People who can think and speak mathematically can capture the complexity and beauty of life’s systems concisely and in a way that fosters further discovery. While this sounds like a grandiose claim, think about what it means and the opportunities it presents:
Any system, process, device, or event can be modeled in terms of mathematical functions. Often, the mathematical way of describing something is much clearer, more precise, and more helpful than trying to use words to describe it. And, being able to describe something mathematically is an essential prerequisite to being able to use a computer to simulate and study it.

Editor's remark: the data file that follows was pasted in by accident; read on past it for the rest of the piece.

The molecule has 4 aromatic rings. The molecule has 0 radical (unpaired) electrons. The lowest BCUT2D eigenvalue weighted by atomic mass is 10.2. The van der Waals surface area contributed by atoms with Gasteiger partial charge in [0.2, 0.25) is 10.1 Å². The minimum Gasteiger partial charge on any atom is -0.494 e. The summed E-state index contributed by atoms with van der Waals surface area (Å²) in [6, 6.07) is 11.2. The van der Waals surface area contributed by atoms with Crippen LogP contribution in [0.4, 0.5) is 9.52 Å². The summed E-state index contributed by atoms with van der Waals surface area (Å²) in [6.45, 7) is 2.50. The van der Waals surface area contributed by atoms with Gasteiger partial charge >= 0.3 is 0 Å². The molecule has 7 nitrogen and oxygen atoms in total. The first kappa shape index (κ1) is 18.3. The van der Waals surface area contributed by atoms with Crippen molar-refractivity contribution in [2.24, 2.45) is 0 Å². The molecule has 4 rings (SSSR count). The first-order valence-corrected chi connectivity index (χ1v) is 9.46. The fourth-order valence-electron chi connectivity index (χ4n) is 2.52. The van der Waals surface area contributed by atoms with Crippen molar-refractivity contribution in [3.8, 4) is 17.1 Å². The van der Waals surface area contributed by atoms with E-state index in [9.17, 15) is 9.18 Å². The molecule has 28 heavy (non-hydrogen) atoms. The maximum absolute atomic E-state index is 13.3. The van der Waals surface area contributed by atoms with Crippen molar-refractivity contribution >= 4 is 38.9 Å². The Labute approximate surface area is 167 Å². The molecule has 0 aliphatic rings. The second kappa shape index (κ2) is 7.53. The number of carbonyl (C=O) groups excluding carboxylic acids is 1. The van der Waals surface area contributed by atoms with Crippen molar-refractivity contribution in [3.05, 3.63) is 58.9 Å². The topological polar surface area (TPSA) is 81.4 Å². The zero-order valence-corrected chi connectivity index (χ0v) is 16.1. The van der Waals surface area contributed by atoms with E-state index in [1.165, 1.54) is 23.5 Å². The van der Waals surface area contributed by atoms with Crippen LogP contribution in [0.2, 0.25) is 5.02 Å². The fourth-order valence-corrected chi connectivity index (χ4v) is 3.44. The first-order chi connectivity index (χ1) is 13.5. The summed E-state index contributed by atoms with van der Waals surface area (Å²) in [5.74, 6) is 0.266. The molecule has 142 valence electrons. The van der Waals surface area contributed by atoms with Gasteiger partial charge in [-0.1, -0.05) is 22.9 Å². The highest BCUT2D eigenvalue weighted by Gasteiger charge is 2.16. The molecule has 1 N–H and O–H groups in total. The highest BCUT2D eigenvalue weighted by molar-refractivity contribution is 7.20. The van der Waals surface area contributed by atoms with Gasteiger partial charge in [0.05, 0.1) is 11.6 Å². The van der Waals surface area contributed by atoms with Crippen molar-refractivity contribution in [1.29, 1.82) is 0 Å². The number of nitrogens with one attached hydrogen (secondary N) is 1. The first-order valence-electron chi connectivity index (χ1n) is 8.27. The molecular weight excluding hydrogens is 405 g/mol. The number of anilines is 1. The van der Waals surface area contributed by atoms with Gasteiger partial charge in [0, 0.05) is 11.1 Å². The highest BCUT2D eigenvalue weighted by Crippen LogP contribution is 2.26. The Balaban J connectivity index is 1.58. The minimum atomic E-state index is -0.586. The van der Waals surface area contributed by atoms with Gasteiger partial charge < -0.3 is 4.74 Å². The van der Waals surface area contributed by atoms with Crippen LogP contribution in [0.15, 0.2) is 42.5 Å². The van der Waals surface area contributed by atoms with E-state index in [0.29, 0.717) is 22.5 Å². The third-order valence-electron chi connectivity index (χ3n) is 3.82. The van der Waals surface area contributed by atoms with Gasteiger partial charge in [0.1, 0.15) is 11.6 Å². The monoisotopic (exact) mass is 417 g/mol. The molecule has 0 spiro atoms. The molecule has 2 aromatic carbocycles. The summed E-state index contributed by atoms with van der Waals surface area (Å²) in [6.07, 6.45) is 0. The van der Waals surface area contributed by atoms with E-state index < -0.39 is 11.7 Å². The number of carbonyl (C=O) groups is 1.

So, that leads to the following observation: any field of study whose advancement requires modeling its systems and processes will need the talents of someone skilled in mathematics.
So, who should major in mathematics? Anyone who enjoys math and has an aptitude for it should. It opens doors. Sometimes those doors don’t lead directly to a career. But mathematics gives you a unique prowess in solving problems that the vast majority of people who don’t practice such a disciplined, precise way of thinking can’t.
And let’s face it: most of our educational system focuses more on verbal skills than on mathematical skills, so there is a shortage of people who have the ability to pursue advanced study in mathematics. If you have a mathematical mind, as evidenced by your grades in past math courses and by your math ACT score, flaunt it. You should strongly consider majoring in math or perhaps minoring in it.
Bottom line: studying mathematics will make you a better thinker and a better problem solver. It will give you wings.